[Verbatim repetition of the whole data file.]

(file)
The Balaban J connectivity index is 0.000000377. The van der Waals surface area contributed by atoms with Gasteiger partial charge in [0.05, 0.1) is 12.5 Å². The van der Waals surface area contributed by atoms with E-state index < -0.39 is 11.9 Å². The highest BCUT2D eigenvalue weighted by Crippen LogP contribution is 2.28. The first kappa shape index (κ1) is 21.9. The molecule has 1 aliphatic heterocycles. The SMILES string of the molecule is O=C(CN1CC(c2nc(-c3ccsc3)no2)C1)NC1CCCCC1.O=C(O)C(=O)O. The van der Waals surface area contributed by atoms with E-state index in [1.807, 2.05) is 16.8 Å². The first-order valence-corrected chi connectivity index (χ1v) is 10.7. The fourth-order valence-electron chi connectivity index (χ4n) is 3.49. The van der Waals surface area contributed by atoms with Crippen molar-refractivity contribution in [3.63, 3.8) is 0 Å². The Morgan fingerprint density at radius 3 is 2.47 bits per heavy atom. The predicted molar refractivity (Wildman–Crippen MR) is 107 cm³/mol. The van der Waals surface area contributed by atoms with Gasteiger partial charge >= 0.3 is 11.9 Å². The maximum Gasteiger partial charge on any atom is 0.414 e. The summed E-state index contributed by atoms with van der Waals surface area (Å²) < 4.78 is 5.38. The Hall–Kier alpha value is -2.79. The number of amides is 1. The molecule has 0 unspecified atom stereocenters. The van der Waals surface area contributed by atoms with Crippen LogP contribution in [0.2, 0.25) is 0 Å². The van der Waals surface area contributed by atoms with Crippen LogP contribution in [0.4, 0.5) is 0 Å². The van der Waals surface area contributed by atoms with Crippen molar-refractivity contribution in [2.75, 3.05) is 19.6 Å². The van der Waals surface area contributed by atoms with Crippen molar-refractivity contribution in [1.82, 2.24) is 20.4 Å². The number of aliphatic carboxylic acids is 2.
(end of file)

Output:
The Balaban J connectivity index is 0.000000377. The van der Waals surface area contributed by atoms with Gasteiger partial charge in [0.05, 0.1) is 12.5 Å². The van der Waals surface area contributed by atoms with E-state index < -0.39 is 11.9 Å². The highest BCUT2D eigenvalue weighted by Crippen LogP contribution is 2.28. The first kappa shape index (κ1) is 21.9. The molecule has 1 aliphatic heterocycles. The SMILES string of the molecule is O=C(CN1CC(c2nc(-c3ccsc3)no2)C1)NC1CCCCC1.O=C(O)C(=O)O. The van der Waals surface area contributed by atoms with E-state index in [1.807, 2.05) is 16.8 Å². The first-order valence-corrected chi connectivity index (χ1v) is 10.7. The fourth-order valence-electron chi connectivity index (χ4n) is 3.49. The van der Waals surface area contributed by atoms with Crippen molar-refractivity contribution in [3.63, 3.8) is 0 Å². The Morgan fingerprint density at radius 3 is 2.47 bits per heavy atom. The predicted molar refractivity (Wildman–Crippen MR) is 107 cm³/mol. The van der Waals surface area contributed by atoms with Gasteiger partial charge >= 0.3 is 11.9 Å². The maximum Gasteiger partial charge on any atom is 0.414 e. The summed E-state index contributed by atoms with van der Waals surface area (Å²) < 4.78 is 5.38. The Hall–Kier alpha value is -2.79. The number of amides is 1. The molecule has 0 unspecified atom stereocenters. The van der Waals surface area contributed by atoms with Crippen LogP contribution in [0.2, 0.25) is 0 Å². The van der Waals surface area contributed by atoms with Crippen LogP contribution in [0.4, 0.5) is 0 Å². The van der Waals surface area contributed by atoms with Crippen molar-refractivity contribution in [2.75, 3.05) is 19.6 Å². The van der Waals surface area contributed by atoms with Crippen molar-refractivity contribution in [1.82, 2.24) is 20.4 Å². The number of aliphatic carboxylic acids is 2.